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Budget charger for 96V lithium

7033 Views 8 Replies 5 Participants Last post by  rmay635703
Hi all,

I'm doing a complete rebuild on a different Geo Metro using most of the same components (6.7" ADC, 1231c, pb-6), but moving to lithium batteries. I was using individual Soneil chargers for my 96v lead acid pack but obviously that won't be an option.

Here's what I'm getting at: I'm looking for a charger for a 96V lithium pack that can be run on 220v or 110v simply. Does such a thing exist? I want to be able to charge from 110v at home, but still use the j1772 plugs at the public chargers around town....doable?
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can u not simply rewind a microwave transformer to the voltage u want and then rectify it with some caps?
youd need one each for 110v and 240v
it would be constant voltage the whole way which would probably be a bit slow
 

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Thanks for the reply. Do you mean the Elcon pfc 1500? I will be running 30 cells.
32 cells is usually what people use for a 96V system, so watch out because a 96V charger will likely go above your safe cell voltage unless you have it programmed correctly.

There's some DeltaQ chargers on ebay right now for 96V and I can program them for lithium with 28/30/32/34/36 cells.

For Elcon, they sell 1500, 2000, 2500, 3000, 4000, 5000W etc chargers, you just need to make sure you get it programmed right.

Both work with 120/240V and are smart and will shut off at a set voltage.
 

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Discussion Starter · #6 ·
32 cells is usually what people use for a 96V system, so watch out because a 96V charger will likely go above your safe cell voltage unless you have it programmed correctly.
I have a lot to learn yet about lithium. 96/3.2 = 30. So I figured 30 cells. I can buy 32 if that's the way it ought to be.

I have 2 more questions:

The Elcon for example, can I have 2 different plugs on the car? One for 110 and one for 220? Or do I need to use an adapter to a 220 plug?

What is the difference between the 1500, 2500, 3500 chargers?
 

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I have a lot to learn yet about lithium. 96/3.2 = 30. So I figured 30 cells. I can buy 32 if that's the way it ought to be.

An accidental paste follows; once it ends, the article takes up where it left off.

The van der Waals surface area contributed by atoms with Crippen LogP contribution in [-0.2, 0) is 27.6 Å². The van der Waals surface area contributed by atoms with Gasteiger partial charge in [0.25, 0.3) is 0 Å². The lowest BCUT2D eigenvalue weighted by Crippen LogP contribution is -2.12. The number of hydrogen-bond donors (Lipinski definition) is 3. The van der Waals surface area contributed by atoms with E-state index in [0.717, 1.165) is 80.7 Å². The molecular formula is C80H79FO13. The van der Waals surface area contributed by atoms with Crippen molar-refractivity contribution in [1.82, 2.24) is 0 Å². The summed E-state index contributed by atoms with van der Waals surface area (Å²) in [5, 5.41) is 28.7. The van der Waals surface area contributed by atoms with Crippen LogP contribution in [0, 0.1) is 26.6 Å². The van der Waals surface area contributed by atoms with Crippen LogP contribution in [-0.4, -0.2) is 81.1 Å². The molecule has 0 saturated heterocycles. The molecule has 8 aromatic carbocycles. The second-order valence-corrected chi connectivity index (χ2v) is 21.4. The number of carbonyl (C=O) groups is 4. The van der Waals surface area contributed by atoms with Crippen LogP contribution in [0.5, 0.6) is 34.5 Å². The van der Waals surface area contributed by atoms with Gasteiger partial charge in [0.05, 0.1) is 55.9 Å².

Charge voltage of Elcon is probably 3.65V per cell by default. They can program it to your needs though. 30 * 3.65V = 109.5V. I believe Frodus wanted to recommend you lower charge voltage per cell by using 32 cells. Because charger only goes to 109.5V increasing cell count leaves charge voltage per cell lower. 109.5 / 32 = 3.42V.

What is the difference between the 1500, 2500, 3500 chargers?
Output power. 1500 is 1500W and 3000 is 3000W. Roughly. See http://www.elconchargers.com/products.html
 

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Just make sure if it's elcon you tell them how many cells.... Or what charge voltage. If it's deltaq you'll need it programmed.... And I'm one of the only ones with a good selection of algorithms to do it.

When you tell them 96v we tend to thin in terms of multiples of 12v (r-cell packs) . So 12, 24, 36, 48, 60, 72, 84, 96....etc. The important thing is what charge voltage. If you tell them your pack is 96 and they set it for 32 cells it would be too much for your 30cell pack.

So just keep it in mind.

And use an adapter. The charger auto detects the voltage.
 

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Although this isn't the best idea for everyone I have found a variety of 48v chargers and switchmode rectifiers (telephone company battery chargers) for under $50 each, some with very high KW ratings.

You could simply run a pair of 48v chargers or whatever flavor you like.

On my car I found it was much cheaper to run a 48v charger and a separate 24v charger ($35 total cost) and the chargers are 50 amp (which I can dial down to any value I like)

Although its more weight lugging around it is a much better price.

Cheers
Ryan
 
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